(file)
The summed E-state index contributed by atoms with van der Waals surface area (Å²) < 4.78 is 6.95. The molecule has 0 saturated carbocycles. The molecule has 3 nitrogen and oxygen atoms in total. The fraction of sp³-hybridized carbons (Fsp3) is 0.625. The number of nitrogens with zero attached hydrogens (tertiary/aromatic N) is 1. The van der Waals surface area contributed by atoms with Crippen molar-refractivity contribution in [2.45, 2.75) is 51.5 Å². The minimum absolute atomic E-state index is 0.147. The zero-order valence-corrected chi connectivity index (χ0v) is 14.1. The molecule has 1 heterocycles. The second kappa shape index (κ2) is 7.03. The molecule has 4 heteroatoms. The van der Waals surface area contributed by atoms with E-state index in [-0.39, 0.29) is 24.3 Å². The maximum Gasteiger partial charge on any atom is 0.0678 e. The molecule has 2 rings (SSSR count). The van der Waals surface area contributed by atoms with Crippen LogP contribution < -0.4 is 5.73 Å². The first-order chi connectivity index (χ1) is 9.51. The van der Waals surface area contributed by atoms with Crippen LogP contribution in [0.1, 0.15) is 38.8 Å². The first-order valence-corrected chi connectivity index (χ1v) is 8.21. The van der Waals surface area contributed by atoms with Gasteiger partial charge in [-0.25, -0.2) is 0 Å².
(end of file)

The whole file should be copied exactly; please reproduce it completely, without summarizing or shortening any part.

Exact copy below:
The summed E-state index contributed by atoms with van der Waals surface area (Å²) < 4.78 is 6.95. The molecule has 0 saturated carbocycles. The molecule has 3 nitrogen and oxygen atoms in total. The fraction of sp³-hybridized carbons (Fsp3) is 0.625. The number of nitrogens with zero attached hydrogens (tertiary/aromatic N) is 1. The van der Waals surface area contributed by atoms with Crippen molar-refractivity contribution in [2.45, 2.75) is 51.5 Å². The minimum absolute atomic E-state index is 0.147. The zero-order valence-corrected chi connectivity index (χ0v) is 14.1. The molecule has 1 heterocycles. The second kappa shape index (κ2) is 7.03. The molecule has 4 heteroatoms. The van der Waals surface area contributed by atoms with E-state index in [-0.39, 0.29) is 24.3 Å². The maximum Gasteiger partial charge on any atom is 0.0678 e. The molecule has 2 rings (SSSR count). The van der Waals surface area contributed by atoms with Crippen LogP contribution < -0.4 is 5.73 Å². The first-order chi connectivity index (χ1) is 9.51. The van der Waals surface area contributed by atoms with Crippen LogP contribution in [0.1, 0.15) is 38.8 Å². The first-order valence-corrected chi connectivity index (χ1v) is 8.21. The van der Waals surface area contributed by atoms with Gasteiger partial charge in [-0.25, -0.2) is 0 Å².